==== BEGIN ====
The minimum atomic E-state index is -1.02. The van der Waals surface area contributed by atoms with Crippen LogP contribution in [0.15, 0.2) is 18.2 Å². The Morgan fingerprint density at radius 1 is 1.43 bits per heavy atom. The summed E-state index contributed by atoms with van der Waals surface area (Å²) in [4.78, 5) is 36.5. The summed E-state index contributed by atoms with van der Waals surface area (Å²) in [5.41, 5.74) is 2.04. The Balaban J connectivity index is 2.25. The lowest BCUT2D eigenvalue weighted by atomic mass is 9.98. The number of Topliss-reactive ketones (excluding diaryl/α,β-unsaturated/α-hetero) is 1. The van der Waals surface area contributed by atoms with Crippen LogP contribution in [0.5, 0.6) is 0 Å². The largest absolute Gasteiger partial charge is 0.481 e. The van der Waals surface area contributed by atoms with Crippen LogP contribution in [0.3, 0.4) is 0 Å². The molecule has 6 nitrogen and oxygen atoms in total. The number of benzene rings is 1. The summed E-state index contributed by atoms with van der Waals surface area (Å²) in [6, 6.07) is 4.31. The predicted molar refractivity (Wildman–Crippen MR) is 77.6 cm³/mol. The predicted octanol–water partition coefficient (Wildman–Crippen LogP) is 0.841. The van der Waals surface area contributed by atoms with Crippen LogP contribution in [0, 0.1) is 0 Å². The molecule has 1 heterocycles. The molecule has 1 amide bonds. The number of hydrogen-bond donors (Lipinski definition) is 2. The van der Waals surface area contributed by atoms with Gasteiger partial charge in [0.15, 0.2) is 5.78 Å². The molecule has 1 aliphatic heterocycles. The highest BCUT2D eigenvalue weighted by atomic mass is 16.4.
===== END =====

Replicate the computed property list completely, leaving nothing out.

The minimum atomic E-state index is -1.02. The van der Waals surface area contributed by atoms with Crippen LogP contribution in [0.15, 0.2) is 18.2 Å². The Morgan fingerprint density at radius 1 is 1.43 bits per heavy atom. The summed E-state index contributed by atoms with van der Waals surface area (Å²) in [4.78, 5) is 36.5. The summed E-state index contributed by atoms with van der Waals surface area (Å²) in [5.41, 5.74) is 2.04. The Balaban J connectivity index is 2.25. The lowest BCUT2D eigenvalue weighted by atomic mass is 9.98. The number of Topliss-reactive ketones (excluding diaryl/α,β-unsaturated/α-hetero) is 1. The van der Waals surface area contributed by atoms with Crippen LogP contribution in [0.5, 0.6) is 0 Å². The largest absolute Gasteiger partial charge is 0.481 e. The van der Waals surface area contributed by atoms with Crippen LogP contribution in [0.3, 0.4) is 0 Å². The molecule has 6 nitrogen and oxygen atoms in total. The number of benzene rings is 1. The summed E-state index contributed by atoms with van der Waals surface area (Å²) in [6, 6.07) is 4.31. The predicted molar refractivity (Wildman–Crippen MR) is 77.6 cm³/mol. The predicted octanol–water partition coefficient (Wildman–Crippen LogP) is 0.841. The van der Waals surface area contributed by atoms with Crippen LogP contribution in [0, 0.1) is 0 Å². The molecule has 1 heterocycles. The molecule has 1 amide bonds. The number of hydrogen-bond donors (Lipinski definition) is 2. The van der Waals surface area contributed by atoms with Gasteiger partial charge in [0.15, 0.2) is 5.78 Å². The molecule has 1 aliphatic heterocycles. The highest BCUT2D eigenvalue weighted by atomic mass is 16.4.